Visit Denver: Our Guide to the Best Food & Drink in Town
Located (naturally) next door to Teresa’s Cafe, the adjacent option offers an extensive beer list that has brews like Freigeist Köpenickiade and more flavors of Lindemans than you knew existed. The spot’s emphasis on beer from around the world, as well as whiskeys from Tennessee to Japan, will have you thinking you wound up somewhere pretentious Downtown, instead of zone 3 of the Paoli/Thorndale line. The spot is also a refreshing alternative to stuffy suburban spots thanks to late night hours throughout the week (the kitchen stays open until midnight, and doors close at am everyday), as well as an eclectic food menu that serves to complement the drink list perfectly.
Save up your hard-earned dollars for a trip to this tucked-away retreat that masters high-end cuisine without sacrificing portions. It’s always comforting to find a restaurant that offers a “formal” menu full of succulent dishes like scallops, Maine lobster, and foie gras, but also a “casual” menu that offers up blue crab spinach pasta and Margherita pizza.
To the joy of Mainliners and city dwellers alike, Tired Hands has expanded its presence in Ardmore since first starting its brew pub in 2011. The initial outpost offers creatively named brews you’ll surely miss when they tap out (last winter’s Truth Bombs, for example), as well as cheese and assorted charcuterie plates. Now you can get a second Tired Hand’s experience at the airy, angelic beer heaven at Tired Hands Fermentaria, just a few blocks away. Here you’ll find some additional food options (including tacos!), up to 10 rotating beer options, and cold brew coffee on tap.
This tapas joint by the Bryn Mawr Film Institute is a grab bag of Latin-infusion delicacies, with a seemingly endless tequila list (and flights!) to choose from. If you’re merely a tequila novice, Verdad has plenty of ways for you to develop your palate with daily happy hour specials on potent margaritas, including the El Fuego, which is served to you, literally, on fire. The appetizers shouldn’t be passed over either: if you only eat one thing ever in Bryn Mawr, it should be Verdad’s strawberry habanero guacamole, which conveniently happens to taste great with tequila.
The local chain’s Ardmore outpost is further helping to make Ardmore a craft beer-happy town, observing seasonal specials and original Iron Hill brews. Enjoy beers brewed in-house, as well as a hearty menu loaded with pizzas, sandwiches, salads, and burgers. Opt for takeout, and you can grab two pizzas (like the Voodoo Chicken pizza, coated in barbecue sauce and Gouda) and a beer growler for $25.
Tango is located right by the regional rail line, which means you can get there and back with relative ease, plus depending on where you’re seated, the window by your table may fill with the sight of a moving train, which can be pretty neat/pretty terrifying depending on your love/fear of large locomotives. However, one thing that is never scary here is the menu. Opt for brunch and pick up a breakfast burrito or buttermilk pancakes, or go for dinner and choose from dishes such as sautéed scallops, an eight-oz filet, fish tacos, or a rotating lineup of small plate specials.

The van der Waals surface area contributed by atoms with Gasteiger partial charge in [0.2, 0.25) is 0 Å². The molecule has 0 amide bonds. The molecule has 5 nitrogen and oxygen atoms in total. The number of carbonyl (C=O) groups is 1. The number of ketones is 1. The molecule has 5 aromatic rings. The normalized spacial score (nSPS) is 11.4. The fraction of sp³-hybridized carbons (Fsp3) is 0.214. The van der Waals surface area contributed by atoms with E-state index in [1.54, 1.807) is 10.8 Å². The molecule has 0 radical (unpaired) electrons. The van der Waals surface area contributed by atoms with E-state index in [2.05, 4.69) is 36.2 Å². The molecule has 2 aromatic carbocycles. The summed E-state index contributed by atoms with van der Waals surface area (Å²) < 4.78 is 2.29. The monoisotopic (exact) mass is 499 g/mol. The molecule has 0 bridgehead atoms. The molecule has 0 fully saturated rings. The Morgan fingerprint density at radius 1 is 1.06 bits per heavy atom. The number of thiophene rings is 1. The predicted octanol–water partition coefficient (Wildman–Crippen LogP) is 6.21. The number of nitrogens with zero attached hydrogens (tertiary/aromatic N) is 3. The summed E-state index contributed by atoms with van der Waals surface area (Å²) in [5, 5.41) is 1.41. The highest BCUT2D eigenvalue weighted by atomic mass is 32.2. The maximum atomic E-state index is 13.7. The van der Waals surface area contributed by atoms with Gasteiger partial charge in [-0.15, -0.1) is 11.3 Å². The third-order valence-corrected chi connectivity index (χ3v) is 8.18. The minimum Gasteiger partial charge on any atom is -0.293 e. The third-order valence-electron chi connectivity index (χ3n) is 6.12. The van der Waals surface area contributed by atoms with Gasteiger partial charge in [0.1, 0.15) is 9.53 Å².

The seasonal restaurant’s University City outpost has two sibling locations on the Main Line, with the newer Haverford location rounding out the franchise. Every room throughout any of the locations adopts a different aesthetic, and the menu constantly changes from season to season, even offering “Early Fall” options before switching to the “Late Fall” menu. What this means is you’re getting served some of the best locally-made and sourced ingredients for fresh dishes of chicken, lamb, seafood, and more.
McCloskey’s already has a reputation for being the oldest Irish pub on the Main Line, but the food menu denotes anything but a watering hole. The long-running family business boasts a beer menu mixing a focus of local beers with popular seasonal brews from everywhere else, as well as offering bar food staples (try the potato skins) along with pasta, beef, and other dishes you normally wouldn’t trust at any other local Irish pub.
Silverspoon is another great eatery focused on local, seasonal, and sustainable ingredients, making way for plates of slow-roasted salmon, lobster risotto, and rotating bisque specials. The menu’s also outfitted with staples that aren’t going anywhere just because the weather changes, in particular the truffle popcorn that could give the Khyber’s bacon grease popcorn a very artery-clearing run for its money.
Part Japanese sushi experience, part Thai restaurant, Mikado offers both. You can either choose to sit traditionally on the floor, or post up by the bar to check out a game on their TV. Either way, the sushi and Thai food are both among the very best in the Philly area, with creative maki combos -- like the sweet and savory strawberry, honey, and shrimp Godzilla roll -- and the ability to make pretty much anything into a tempura version of its original self. Oh, and this fact isn’t limited to your dessert of choice at Mikado: fried ice cream.